The extent of the damage a malware attack can have on your website typically depends on a number of variables, not the least of which is your response time. The longer it takes to detect and remove malware, the more expensive the recovery process becomes. Unfortunately, many types of malware are deliberately designed to keep themselves concealed for as long as possible. Eventually, however, the symptoms of a malware-infected website can become hard to miss.
Certain malware attacks will be detectable almost immediately. Even the most untrained eye can spot website defacements, where hackers mask existing site content with a message or image of their choosing. While defacements generally make up only a relatively small portion of malware attacks, even more inconspicuous malware might leave traces of its work that are detectable by website owners, visitors, or both.
Other obvious signals of a malware-infected website include unauthorized modifications to your account login information, missing or modified website files, pages that freeze or crash, or a significant decrease in site traffic. Additionally, when your hosting company detects malware, you may receive a notification, which could lead to an account suspension. Search engines could even “blacklist” your site if evidence of malware is completely conclusive.
Signs of an attack are never a good thing — particularly for small business owners. A malware attack can have lasting consequences. For example, if your website is suspended or blacklisted, it could erode customer trust, damage your reputation, and even lead to a decline in revenue, regardless of whether your website serves as a primary point of sale.
For those who don’t consider themselves particularly tech savvy and may not know how to get rid of malware from a website, outsourcing malware removal to a security expert (such as a cybersecurity provider) is likely your best bet. Once malware is removed, website owners should make it a best practice to use proactive cybersecurity to prevent re-infection. For instance, you can use a website malware scanner that monitors your website daily and automatically removes malware when it is detected.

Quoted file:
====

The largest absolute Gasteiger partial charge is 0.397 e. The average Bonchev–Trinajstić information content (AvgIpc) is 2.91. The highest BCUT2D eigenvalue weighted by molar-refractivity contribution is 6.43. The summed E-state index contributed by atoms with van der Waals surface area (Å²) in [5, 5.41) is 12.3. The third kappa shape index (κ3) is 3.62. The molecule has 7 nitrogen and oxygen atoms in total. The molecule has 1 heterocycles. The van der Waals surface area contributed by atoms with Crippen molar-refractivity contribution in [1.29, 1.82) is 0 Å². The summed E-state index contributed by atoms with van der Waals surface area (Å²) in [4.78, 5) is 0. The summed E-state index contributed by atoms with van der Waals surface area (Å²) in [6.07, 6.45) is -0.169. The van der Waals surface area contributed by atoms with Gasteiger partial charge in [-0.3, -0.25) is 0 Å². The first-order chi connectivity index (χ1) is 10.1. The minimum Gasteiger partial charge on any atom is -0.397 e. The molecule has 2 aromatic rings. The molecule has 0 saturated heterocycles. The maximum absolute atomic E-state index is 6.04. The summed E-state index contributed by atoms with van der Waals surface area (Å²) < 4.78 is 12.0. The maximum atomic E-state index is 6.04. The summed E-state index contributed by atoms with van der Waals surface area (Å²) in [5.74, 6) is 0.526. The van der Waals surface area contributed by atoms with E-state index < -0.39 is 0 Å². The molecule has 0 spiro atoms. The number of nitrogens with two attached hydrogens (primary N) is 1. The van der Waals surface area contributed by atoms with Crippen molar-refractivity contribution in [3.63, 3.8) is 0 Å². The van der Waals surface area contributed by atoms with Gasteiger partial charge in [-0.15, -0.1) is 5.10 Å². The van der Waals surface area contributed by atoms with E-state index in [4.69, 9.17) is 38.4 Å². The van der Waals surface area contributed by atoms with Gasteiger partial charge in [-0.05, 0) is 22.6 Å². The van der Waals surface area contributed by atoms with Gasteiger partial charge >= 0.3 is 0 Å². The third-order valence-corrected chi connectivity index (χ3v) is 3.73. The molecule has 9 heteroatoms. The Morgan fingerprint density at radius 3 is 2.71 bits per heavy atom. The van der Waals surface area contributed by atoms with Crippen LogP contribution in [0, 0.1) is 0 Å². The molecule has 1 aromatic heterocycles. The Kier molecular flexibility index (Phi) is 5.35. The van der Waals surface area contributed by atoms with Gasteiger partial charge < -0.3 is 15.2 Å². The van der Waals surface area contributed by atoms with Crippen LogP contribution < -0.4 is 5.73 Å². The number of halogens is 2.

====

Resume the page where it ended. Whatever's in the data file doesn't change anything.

For tech-savvy individuals, such as developers, manually removing malware themselves may be the best option. It’s important to note that removing the malware will take up more internal time and resources, so that should be taken into consideration.
If you do decide to extract malicious code yourself, here’s how:
Identify the source. First, you will need to identify the source of the malware. You can accomplish this through a file manager, local file search, or command line. Most web hosts offer file managers, though they’re generally optimized for basic file modification, rather than for specific content searches.
A local search — as its name suggests — involves downloading the contents of your live site to your local machine, making the search process a little simpler. Gaining access to a command line is rare in a shared hosting scenario. But if you have it, you can perform a far more nuanced search. With it, you can find files that have been recently modified as well as specific contents within files.
Look for the right clues. When you do find the files you believe may have been infected, look closely for common syntax used by attackers when injecting malware into a site.
Remove the malware. Once you’ve identified the corrupt files, remove them, and your site will be malware-free. While it’s possible to manually remove malware, we always recommend using a website scanner for speed and accuracy. The SiteLock SMART scanner, for example, automates malware detection and elimination. It uses a file transfer protocol scan to download, inspect, and clean website files. Then, it uploads those files back to the host server without disrupting the user experience.
Every website owner should know how to get rid of malware from their site, however defending against it is a continuous ongoing effort. While cyberthreats are vast and increasing in sophistication, you can help defend your site being proactive about cybersecurity. Contact SiteLock today and we can scan your website and provide you with detailed information regarding the health and security of it, as well as potential threats.